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Highlighting Diversity: Four Cultures Celebrated in May 

May is known for spring beauty and perfect weather, but it’s also a month packed full of holidays and monthly observances. 

Mother’s Day and Memorial Day take place in May; it’s also the month we celebrate Mental Health Awareness, Skin Cancer Awareness, and Women’s Health Care. 

Three heritages are also honored all month long in May, and another through a popular holiday that many confuse the meaning of. 

Cinco de Mayo 

Cinco de Mayo, the fifth of May, is a popular holiday in the U.S. that celebrates the Mexican Army’s victory over France at the Battle of Puebla in 1862. A popular misconception is that the day represents Mexican Independence Day, which actually falls on September 16. 

It may surprise some, but in Mexico, Cinco de Mayo is a relatively minor holiday, while in the U.S., it’s turned into a day to celebrate Mexican culture and heritage. 

Asian American and Pacific Islander Heritage Month

May has served as Asian American and Pacific Islander Heritage (AAPI) Month since 1992, but it took some time to become official. The effort to recognize the contributions of Asian Americans and Pacific Islanders in America started in the 1970s. 

May was chosen to honor AAPI heritage because it was on May 7, 1843, that the first Japanese immigrants came to the U.S. 

Asian Americans and Pacific Islanders are the fastest-growing racial group in the country. The AAPI umbrella term includes cultures from Melanesia, Micronesia, Polynesia, and the entire Asian continent, including East, Southeast, and South Asia. 

Read about the instrumental contributions of Asian Americans and Pacific Islanders throughout America’s history here

Haitian Heritage Month

Haitian Heritage Month is an extension of Haitian Flag Day, which falls on May 18. In the 1930s, Haitian President Dumarsais Estimé extended the holiday to the entire month. It wasn’t until 1998 that the first month-long celebration of Haitian Heritage took place in the U.S. In 2005, the White House officially recognized the holiday.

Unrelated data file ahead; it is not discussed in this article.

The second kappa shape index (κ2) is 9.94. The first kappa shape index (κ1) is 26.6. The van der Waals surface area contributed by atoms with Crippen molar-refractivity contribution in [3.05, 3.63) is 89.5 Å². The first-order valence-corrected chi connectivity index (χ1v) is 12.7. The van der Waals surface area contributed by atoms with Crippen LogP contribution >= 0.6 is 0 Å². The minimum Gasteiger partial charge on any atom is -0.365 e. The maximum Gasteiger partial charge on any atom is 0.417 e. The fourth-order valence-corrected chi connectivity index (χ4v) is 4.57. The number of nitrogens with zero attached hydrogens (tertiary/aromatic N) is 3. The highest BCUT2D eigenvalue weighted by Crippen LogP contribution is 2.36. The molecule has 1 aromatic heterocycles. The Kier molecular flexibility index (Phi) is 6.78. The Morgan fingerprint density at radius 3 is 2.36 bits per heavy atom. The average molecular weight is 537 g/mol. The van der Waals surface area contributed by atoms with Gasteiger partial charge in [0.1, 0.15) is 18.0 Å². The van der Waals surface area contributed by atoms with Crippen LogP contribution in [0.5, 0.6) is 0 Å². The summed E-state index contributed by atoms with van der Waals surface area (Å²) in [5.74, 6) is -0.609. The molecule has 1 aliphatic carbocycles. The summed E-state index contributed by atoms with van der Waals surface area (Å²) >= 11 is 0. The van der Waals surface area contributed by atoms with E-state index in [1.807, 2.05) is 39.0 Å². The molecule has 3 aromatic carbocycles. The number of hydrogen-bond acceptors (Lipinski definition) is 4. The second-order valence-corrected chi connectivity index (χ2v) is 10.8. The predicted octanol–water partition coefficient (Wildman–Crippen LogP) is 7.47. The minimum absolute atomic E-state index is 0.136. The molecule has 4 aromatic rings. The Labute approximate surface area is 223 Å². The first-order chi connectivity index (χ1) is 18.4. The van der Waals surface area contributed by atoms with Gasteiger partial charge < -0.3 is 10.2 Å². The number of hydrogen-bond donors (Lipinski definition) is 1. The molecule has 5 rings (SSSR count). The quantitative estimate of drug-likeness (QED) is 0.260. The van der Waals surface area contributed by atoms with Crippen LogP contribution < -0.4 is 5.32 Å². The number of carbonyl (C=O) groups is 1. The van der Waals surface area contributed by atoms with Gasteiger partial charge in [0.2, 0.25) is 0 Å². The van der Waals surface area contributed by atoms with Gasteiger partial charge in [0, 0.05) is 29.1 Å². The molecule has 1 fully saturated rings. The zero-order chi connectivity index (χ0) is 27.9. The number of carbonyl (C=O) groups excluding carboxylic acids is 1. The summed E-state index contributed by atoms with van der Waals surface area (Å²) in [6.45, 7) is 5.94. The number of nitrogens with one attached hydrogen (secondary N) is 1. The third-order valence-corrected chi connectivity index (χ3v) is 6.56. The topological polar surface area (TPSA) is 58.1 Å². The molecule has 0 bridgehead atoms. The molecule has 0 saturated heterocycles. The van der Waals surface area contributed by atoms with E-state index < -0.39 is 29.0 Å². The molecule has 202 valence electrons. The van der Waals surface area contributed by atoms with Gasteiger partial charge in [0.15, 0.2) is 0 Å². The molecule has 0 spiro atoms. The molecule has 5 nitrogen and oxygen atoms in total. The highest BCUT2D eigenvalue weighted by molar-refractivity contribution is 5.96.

Haiti was the first Black republic to gain its independence from colonizers, and today, the population is almost entirely people of African or African-European descent. 

Learn more about Haitian culture through the Haitian Heritage Museum

Jewish American Heritage Month

May also celebrates Jewish American Heritage and celebrates the contributions Jewish Americans have made to America. It started in 1980 but May was officially proclaimed as Jewish American Heritage Month in 2006. 

The official proclamation was made after efforts by the Jewish Museum of Florida and South Florida Jewish community leaders. Those led to Rep. Debbie Wasserman Schultz of Florida and Sen. Arlen Specter of Pennsylvania urging the president to proclaim a month to recognize the more than 350-year history of Jewish contributions to America. 

May was chosen because of the successful celebration of the 350th Anniversary of American Jewish History in 2004. 

Learn more about how Jewish Americans have helped to shape our country here

Ways to Celebrate 

America is home to many diverse cultures and heritages. By recognizing and celebrating them and how they’ve impacted our history, we pave the way for a brighter and more inclusive future.    

There are many ways you can celebrate other cultures or heritages; check out some ideas below! 

Attend a cultural event or try a traditional recipe

Are there any local events near you celebrating these cultures this month? Head over to Google and see — or look for virtual celebrations you can attend. 

You can celebrate at home by cooking a traditional dish too!

Visit an art exhibit 

See if any of the museums near you are highlighting these cultures with an exhibit.

Join in on social media celebrations 

How are other parts of the U.S. highlighting these cultures this month? What did Cinco de Mayo celebrations in Mexico look like this year? Check out your favorite social media platform and see! 

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